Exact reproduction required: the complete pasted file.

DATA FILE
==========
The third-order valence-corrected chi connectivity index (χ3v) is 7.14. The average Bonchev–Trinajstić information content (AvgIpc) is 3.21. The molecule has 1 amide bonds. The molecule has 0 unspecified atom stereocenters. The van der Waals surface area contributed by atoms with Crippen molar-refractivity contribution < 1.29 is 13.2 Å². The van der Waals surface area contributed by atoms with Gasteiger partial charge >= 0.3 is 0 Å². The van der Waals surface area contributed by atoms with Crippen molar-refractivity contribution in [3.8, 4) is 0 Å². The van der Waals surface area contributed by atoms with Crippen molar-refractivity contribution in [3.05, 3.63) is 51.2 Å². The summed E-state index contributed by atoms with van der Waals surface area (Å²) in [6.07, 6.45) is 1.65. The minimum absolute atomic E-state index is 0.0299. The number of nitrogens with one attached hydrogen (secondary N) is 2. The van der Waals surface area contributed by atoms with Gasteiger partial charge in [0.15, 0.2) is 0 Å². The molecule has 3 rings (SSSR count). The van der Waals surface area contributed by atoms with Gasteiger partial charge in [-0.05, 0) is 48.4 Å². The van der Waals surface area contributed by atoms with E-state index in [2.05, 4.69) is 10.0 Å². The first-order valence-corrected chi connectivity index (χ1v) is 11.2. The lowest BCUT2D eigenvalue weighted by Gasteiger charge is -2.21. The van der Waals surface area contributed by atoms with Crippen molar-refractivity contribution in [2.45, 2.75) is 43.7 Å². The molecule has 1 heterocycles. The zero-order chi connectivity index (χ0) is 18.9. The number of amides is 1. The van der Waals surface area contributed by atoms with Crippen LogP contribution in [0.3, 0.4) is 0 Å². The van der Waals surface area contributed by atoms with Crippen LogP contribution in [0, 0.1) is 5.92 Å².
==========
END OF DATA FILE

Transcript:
The third-order valence-corrected chi connectivity index (χ3v) is 7.14. The average Bonchev–Trinajstić information content (AvgIpc) is 3.21. The molecule has 1 amide bonds. The molecule has 0 unspecified atom stereocenters. The van der Waals surface area contributed by atoms with Crippen molar-refractivity contribution < 1.29 is 13.2 Å². The van der Waals surface area contributed by atoms with Gasteiger partial charge >= 0.3 is 0 Å². The van der Waals surface area contributed by atoms with Crippen molar-refractivity contribution in [3.8, 4) is 0 Å². The van der Waals surface area contributed by atoms with Crippen molar-refractivity contribution in [3.05, 3.63) is 51.2 Å². The summed E-state index contributed by atoms with van der Waals surface area (Å²) in [6.07, 6.45) is 1.65. The minimum absolute atomic E-state index is 0.0299. The number of nitrogens with one attached hydrogen (secondary N) is 2. The van der Waals surface area contributed by atoms with Gasteiger partial charge in [0.15, 0.2) is 0 Å². The molecule has 3 rings (SSSR count). The van der Waals surface area contributed by atoms with Gasteiger partial charge in [-0.05, 0) is 48.4 Å². The van der Waals surface area contributed by atoms with E-state index in [2.05, 4.69) is 10.0 Å². The first-order valence-corrected chi connectivity index (χ1v) is 11.2. The lowest BCUT2D eigenvalue weighted by Gasteiger charge is -2.21. The van der Waals surface area contributed by atoms with Crippen molar-refractivity contribution in [2.45, 2.75) is 43.7 Å². The molecule has 1 heterocycles. The zero-order chi connectivity index (χ0) is 18.9. The number of amides is 1. The van der Waals surface area contributed by atoms with Crippen LogP contribution in [0.3, 0.4) is 0 Å². The van der Waals surface area contributed by atoms with Crippen LogP contribution in [0, 0.1) is 5.92 Å².